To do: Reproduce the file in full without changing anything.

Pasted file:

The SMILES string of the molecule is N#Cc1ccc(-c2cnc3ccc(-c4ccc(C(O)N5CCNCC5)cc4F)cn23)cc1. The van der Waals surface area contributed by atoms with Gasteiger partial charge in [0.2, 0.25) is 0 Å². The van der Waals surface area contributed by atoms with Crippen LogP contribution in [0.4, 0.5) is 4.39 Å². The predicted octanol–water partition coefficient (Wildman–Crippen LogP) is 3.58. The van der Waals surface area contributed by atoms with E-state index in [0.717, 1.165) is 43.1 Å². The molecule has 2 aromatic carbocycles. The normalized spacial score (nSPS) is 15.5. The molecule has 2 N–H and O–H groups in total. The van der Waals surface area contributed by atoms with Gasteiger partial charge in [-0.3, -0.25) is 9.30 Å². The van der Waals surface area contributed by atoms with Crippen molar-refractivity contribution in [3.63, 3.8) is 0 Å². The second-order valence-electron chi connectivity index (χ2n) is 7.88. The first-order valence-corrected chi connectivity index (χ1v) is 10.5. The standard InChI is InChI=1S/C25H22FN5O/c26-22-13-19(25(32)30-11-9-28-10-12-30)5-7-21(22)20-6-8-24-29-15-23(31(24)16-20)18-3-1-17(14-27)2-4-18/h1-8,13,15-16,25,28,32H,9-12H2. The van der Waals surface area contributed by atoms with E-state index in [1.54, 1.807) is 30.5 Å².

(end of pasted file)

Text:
The SMILES string of the molecule is N#Cc1ccc(-c2cnc3ccc(-c4ccc(C(O)N5CCNCC5)cc4F)cn23)cc1. The van der Waals surface area contributed by atoms with Gasteiger partial charge in [0.2, 0.25) is 0 Å². The van der Waals surface area contributed by atoms with Crippen LogP contribution in [0.4, 0.5) is 4.39 Å². The predicted octanol–water partition coefficient (Wildman–Crippen LogP) is 3.58. The van der Waals surface area contributed by atoms with E-state index in [0.717, 1.165) is 43.1 Å². The molecule has 2 aromatic carbocycles. The normalized spacial score (nSPS) is 15.5. The molecule has 2 N–H and O–H groups in total. The van der Waals surface area contributed by atoms with Gasteiger partial charge in [-0.3, -0.25) is 9.30 Å². The van der Waals surface area contributed by atoms with Crippen molar-refractivity contribution in [3.63, 3.8) is 0 Å². The second-order valence-electron chi connectivity index (χ2n) is 7.88. The first-order valence-corrected chi connectivity index (χ1v) is 10.5. The standard InChI is InChI=1S/C25H22FN5O/c26-22-13-19(25(32)30-11-9-28-10-12-30)5-7-21(22)20-6-8-24-29-15-23(31(24)16-20)18-3-1-17(14-27)2-4-18/h1-8,13,15-16,25,28,32H,9-12H2. The van der Waals surface area contributed by atoms with E-state index in [1.54, 1.807) is 30.5 Å².